Medicare is the Federal health insurance program originally passed into law in 1965 to provide coverage for Citizens and legal residents age 65 or over. Later the law was modified to allow coverage for disabled individuals under 65, and for people with End Stage Renal Disease (ESRD). Once in the Medicare program, you are covered for any past or present medical or health condition. Prior to Medicare you may have suffered from preexisting condition coverage exclusions, but those will not and cannot apply once you enroll into Medicare.
With Original Medicare, there are no pre-existing conditions.
What About Private, Medicare Advantage Plans?
Again, the answer is “no,” but with one exception. If you have ESRD, otherwise known as kidney failure, you can be denied enrollment into an Advantage Plan. However, having said that, there are some Medicare Advantage Special Needs Plans who do accept ESRD patients. But even if you do have ESRD, you are still covered under the federally managed Original Medicare program.
What About Medicare Supplement Plans?
Buy a Policy When You’re First Eligible
The best time to buy a Medigap policy is during your 6-month Medigap open enrollment period, because you can buy any Medigap policy sold in your state, even if you have health problems. This period automatically starts the month you’re 65 and enrolled in Medicare Part B, and once it’s over, you can’t get it again.
During Open Enrollment
Medigap insurance companies are generally allowed to use medical underwriting to decide whether to accept your application and how much to charge you for the Medigap policy. However, if you apply during your Medigap open enrollment period, you can buy any Medigap policy the company sells, even if you have health problems, for the same price as people with good health.
Outside Open Enrollment
If you apply for Medigap coverage after your open enrollment period, there’s no guarantee that an insurance company will sell you a Medigap policy if you don’t meet the medical underwriting requirements, unless you’re eligible due to one of the situations below.
In some states, you may be able to buy another type of Medigap policy called Medicare SELECT. If you buy a Medigap SELECT policy, you have rights to change your mind within 12 months and switch to a standard Medigap policy.
Guaranteed Issue Rights:
Guaranteed issue rights (also called “Medigap Protections“) are rights you have in certain situations when insurance companies must offer you certain Medigap policies. In these situations, an insurance company:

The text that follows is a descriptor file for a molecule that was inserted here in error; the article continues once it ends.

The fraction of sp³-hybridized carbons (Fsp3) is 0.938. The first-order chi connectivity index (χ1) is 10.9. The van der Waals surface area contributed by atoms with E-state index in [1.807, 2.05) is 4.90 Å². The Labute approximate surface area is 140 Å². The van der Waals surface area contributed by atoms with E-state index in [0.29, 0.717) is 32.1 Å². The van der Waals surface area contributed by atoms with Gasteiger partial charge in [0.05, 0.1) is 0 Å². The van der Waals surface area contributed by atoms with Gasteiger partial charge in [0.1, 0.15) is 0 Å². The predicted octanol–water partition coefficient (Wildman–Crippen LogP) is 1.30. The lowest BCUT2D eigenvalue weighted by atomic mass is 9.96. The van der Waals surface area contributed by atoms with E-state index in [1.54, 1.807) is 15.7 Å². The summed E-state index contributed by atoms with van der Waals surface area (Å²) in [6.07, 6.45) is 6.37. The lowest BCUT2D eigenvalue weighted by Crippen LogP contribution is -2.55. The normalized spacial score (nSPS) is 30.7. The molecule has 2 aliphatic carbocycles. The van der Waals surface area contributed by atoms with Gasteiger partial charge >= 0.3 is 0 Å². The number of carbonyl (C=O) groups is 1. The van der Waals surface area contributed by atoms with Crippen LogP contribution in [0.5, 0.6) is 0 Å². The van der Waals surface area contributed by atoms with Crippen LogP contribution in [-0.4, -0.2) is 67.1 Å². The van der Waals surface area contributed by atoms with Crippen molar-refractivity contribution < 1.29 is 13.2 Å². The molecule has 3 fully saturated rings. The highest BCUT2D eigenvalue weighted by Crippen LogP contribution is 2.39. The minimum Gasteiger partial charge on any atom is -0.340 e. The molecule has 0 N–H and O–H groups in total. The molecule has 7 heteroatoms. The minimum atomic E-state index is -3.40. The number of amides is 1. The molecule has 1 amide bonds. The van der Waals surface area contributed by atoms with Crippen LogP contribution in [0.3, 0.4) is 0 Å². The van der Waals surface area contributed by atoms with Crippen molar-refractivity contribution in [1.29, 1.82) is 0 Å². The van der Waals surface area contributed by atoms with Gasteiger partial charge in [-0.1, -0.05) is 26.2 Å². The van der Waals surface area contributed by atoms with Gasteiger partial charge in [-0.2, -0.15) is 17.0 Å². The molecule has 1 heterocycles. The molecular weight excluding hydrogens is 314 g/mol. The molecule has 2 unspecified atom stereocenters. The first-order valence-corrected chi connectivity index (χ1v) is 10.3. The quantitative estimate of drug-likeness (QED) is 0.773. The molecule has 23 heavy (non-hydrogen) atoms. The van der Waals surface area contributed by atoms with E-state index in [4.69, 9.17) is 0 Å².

- Must sell you a Medigap policy
- Must cover all your pre-existing health conditions
- Can’t charge you more for a Medigap policy because of past or present health problems
In most cases, you have a guaranteed issue right when you have other health coverage that changes in some way, like when you lose the other health care coverage. In other cases, you have a “trial right” to try a Medicare Advantage Plan (Part C) and still buy a Medigap policy if you change your mind.
You have a guaranteed issue right in these situations:
- You’re in a Medicare Advantage Plan, and your plan is leaving Medicare or stops giving care in your area, or you move out of the plan’s service area.
- You have Original Medicare and an employer group health plan (including retiree or COBRA coverage) or union coverage that pays after Medicare pays and that plan is ending.
- You have Original Medicare and a Medicare SELECT policy. You move out of the Medicare SELECT policy’s service area.
- You joined a Medicare Advantage Plan or Programs of All-inclusive Care for the Elderly (PACE) when you were first eligible for Medicare Part A at 65, and within the first year of joining, you decide you want to switch to Original Medicare. (Trial Right)
- You dropped a Medigap policy to join a Medicare Advantage Plan (or to switch to a Medicare SELECT policy) for the first time, you’ve been in the plan less than a year, and you want to switch back. (Trial Right)
- Your Medigap insurance company goes bankrupt and you lose your coverage, or your Medigap policy coverage otherwise ends through no fault of your own.
You leave a Medicare Advantage Plan or drop a Medigap policy because the company hasn’t followed the rules, or it misled you.